WHAT: Three men who have lived through the early days of the HIV epidemic share their stories of redemption, survival and hope, as Black Brothers Esteem and San Francisco AIDS Foundation celebrate San Francisco Pride Weekend 2015.
“The process of writing and performing has been very healing for these men,” said Shawn Demmons, Black Brothers Esteem Community Engagement and Mobilization Manager. “It has been inspiring to witness their transformation as they reflect on their own life experiences.”
Presenters worked with performance artist Anthony Julius Williams, artistic director of the Iruke Project, during a six-week workshop. The project uses personal storytelling as a way to explore factors contributing to disparities in health and wellness, such as shame, stigma, isolation, internalized homophobia, racism and transphobia.
African-American gay men and men who have sex with men (MSM) are disproportionally affected by HIV: Black MSM make up 12% of San Francisco’s HIV-positive population, while African-Americans are only 6% of the population. Black Brothers Esteem is a program of San Francisco AIDS Foundation focused on supporting African-American gay, bisexual and same gender-loving men living in the Tenderloin/Polk Gulch and Sixth Street Corridor neighborhoods of San Francisco.
WHEN: Saturday, June 27, 2015
4:30 p.m. – 6:30 p.m.
WHERE: The Luggage Store Gallery, 998 Market Street, San Francisco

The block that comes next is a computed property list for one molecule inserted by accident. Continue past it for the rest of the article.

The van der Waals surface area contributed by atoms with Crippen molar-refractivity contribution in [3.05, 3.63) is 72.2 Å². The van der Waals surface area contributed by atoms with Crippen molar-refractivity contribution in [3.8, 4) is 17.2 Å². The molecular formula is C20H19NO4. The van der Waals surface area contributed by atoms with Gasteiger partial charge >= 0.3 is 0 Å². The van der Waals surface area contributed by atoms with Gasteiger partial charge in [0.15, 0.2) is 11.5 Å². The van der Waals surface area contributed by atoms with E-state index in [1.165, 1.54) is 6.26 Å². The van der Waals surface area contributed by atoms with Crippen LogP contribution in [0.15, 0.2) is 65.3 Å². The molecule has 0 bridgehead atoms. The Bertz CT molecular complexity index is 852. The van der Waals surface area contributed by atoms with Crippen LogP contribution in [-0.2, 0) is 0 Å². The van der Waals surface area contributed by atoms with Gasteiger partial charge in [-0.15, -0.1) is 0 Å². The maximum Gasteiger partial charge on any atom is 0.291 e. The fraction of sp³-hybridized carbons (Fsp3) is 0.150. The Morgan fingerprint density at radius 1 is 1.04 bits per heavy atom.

WHO: William Dean marks the 25th anniversary of his HIV diagnosis by acknowledging the gifts left behind by his now-deceased friends which have enabled him to survive. Raephel Rogers talks about overcoming the guilt and shame of being molested as a child. Stanley Allison confronts deep-seeded issues as an HIV-negative elder gay black man.
The Luggage Store Gallery proudly donated the use of their space for this event.
To learn more about Black Brothers Esteem, visit http://sfaf.org/client-services/black-brothers-esteem/.
About San Francisco AIDS Foundation
No city experienced epidemic levels of HIV faster than San Francisco. At San Francisco AIDS Foundation, we work to end the epidemic where it first took hold, and eventually everywhere. Established in 1982, our mission is the radical reduction of new infections in San Francisco. Through education, advocacy, and direct services for prevention and care, we are confronting HIV in communities most vulnerable to the disease. More information about the foundation is available at http://www.sfaf.org.